What Will Happen When JPMorgan Goes Bust?

A blog about business and economics.
May 15 2012 8:29 AM

What Will Happen When JPMorgan Goes Bust?

Chairman and CEO of JPMorgan Chase James "Jamie" Dimon and Adm. Mike Mullen, former chairman of the Joint Chiefs of Staff
Chairman and CEO of JPMorgan Chase James "Jamie" Dimon and Adm. Mike Mullen, former chairman of the Joint Chiefs of Staff

Photograph by Jemal Countess/Getty Images for Time.

The scary thing about JPMorgan's recently multibillion-dollar loss in Fail Whale betting isn't just the size of the losses, it's the CEO's response. If Jamie Dimon were prepared to go out there and say that this was all part of a perfectly sound strategy and that a sound strategy simply entails losses sometimes, that would be one thing. But his view of the bank he runs is that it lost billions of dollars on a bad strategy that was badly implemented and that where we should go from here is that he'll keep running the bank like this:

In the years leading up to JPMorgan Chase’s $2 billion trading loss, risk managers and some senior investment bankers raised concerns that the bank was making increasingly large investments involving complex trades that were hard to understand. But even as the size of the bets climbed steadily, these former employees say, their concerns about the dangers were ignored or dismissed.

An increased appetite for such trades had the approval of the upper echelons of the bank, including Jamie Dimon, the chief executive, current and former employees said.
Advertisement

But I do think it's crucial to shift the attention somewhat off the question of stopping banks from making poorly managed risky bets and on to the question of what happens when they bet themselves into bankruptcy. Contrary to myth, there's no such thing as a "small enough to fail" depository institutions in the United States nor are small banks immune to terrible decisions and bankrupting themselves. But what happens is that in the FDIC resolution process the depositors get the overwhelming majority of their money back, the stockholders get nothing, and the managers get fired. It's not a costless outcome and it doesn't replace the need for prudential regulation, but the basic functioning of the system doesn't rely on the prudential regulation being perfect; it relies on the FDIC resolution process halting panics without propping up shareholders and managers.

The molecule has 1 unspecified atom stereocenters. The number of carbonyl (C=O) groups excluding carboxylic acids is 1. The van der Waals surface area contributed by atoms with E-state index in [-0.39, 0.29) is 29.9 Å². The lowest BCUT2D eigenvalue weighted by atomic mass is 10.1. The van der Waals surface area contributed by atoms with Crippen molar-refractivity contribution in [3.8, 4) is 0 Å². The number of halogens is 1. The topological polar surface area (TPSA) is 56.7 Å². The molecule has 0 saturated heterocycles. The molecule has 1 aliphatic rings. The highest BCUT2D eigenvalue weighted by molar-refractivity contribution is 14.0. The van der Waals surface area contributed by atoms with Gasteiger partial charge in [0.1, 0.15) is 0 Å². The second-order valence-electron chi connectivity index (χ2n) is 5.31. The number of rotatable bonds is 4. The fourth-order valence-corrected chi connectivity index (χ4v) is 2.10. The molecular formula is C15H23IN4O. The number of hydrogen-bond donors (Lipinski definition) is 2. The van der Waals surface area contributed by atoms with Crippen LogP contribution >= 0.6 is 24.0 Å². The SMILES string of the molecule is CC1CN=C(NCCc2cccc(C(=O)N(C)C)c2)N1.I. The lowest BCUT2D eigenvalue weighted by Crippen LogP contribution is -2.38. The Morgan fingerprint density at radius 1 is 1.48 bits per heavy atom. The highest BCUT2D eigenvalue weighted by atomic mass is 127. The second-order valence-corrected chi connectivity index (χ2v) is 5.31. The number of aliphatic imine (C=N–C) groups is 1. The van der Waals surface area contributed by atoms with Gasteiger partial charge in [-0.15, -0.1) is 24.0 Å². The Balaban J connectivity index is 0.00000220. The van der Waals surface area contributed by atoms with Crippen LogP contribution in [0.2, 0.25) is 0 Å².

Dodd-Frank is supposed to create a similar process for dealing with bigger, more diversified institutions and the success or failure of the bill ultimately stands on the success or failure of that part of it. JPMorgan and its peer institutions will keep being profitable on 99 days out of 100 and having trades blow up in their face on one day out of 100. Even if any given bank only blows up so big it becomes insolvent one day in 10,000, then in a world of multiple mega-banks that means at least one mega-bank blowup per decade. When they trade themselves into bankruptcy, will contagion be halted? And will it be halted with measures short of a bailout of all the people responsible for the bad trading? There's some reason for optimism that Dodd-Frank has gotten this right, and there's also some reason for doubt. But what happened at JPMorgan doesn't yet shed much light on the issue.

Matthew Yglesias is the executive editor of Vox and author of The Rent Is Too Damn High.

TODAY IN SLATE

Politics

Meet the New Bosses

How the Republicans would run the Senate.

Even by Russian Standards, Moscow’s  Anti-War March Was Surprisingly Grim

I Wrote a Novel Envisioning a Nigerian Space Program. Then I Learned Nigeria Actually Has One.

Photos of the Crowds That Took Over NYC for the People’s Climate March

Friends Was the Last Purely Pleasurable Sitcom

The Eye

This Whimsical Driverless Car Imagines Transportation in 2059

Medical Examiner

Did America Get Fat by Drinking Diet Soda?  

A high-profile study points the finger at artificial sweeteners.

The Government Is Giving Millions of Dollars in Electric-Car Subsidies to the Wrong Drivers

A Futurama Writer on How the Vietnam War Shaped the Series

  News & Politics
Politics
Sept. 22 2014 11:13 AM Your Own Personal Rand Paul How the libertarian hero makes his foreign policy contradictions disappear.
  Business
Building a Better Workplace
Sept. 22 2014 11:42 AM In Defense of HR Startups and small businesses shouldn’t skip over a human resources department.
  Life
Dear Prudence
Sept. 22 2014 12:00 PM Dear Prudence Live Chat For September 22, 2014.
  Double X
The XX Factor
Sept. 19 2014 4:58 PM Steubenville Gets the Lifetime Treatment (And a Cheerleader Erupts Into Flames)
  Slate Plus
Science
Sept. 22 2014 8:08 AM Slate Voice: “Why Is So Much Honey Clover Honey?” Mike Vuolo shares the story of your honey.
  Arts
Brow Beat
Sept. 22 2014 11:32 AM South Park Takes on Washington’s NFL Team and Its Terrible Name
  Technology
Future Tense
Sept. 22 2014 11:23 AM Robot Plants Are the Latest in a Long Line of Robot Thingies
  Health & Science
Bad Astronomy
Sept. 22 2014 11:23 AM Two Impacts, One Landslide… on Mercury
  Sports
Sports Nut
Sept. 18 2014 11:42 AM Grandmaster Clash One of the most amazing feats in chess history just happened, and no one noticed.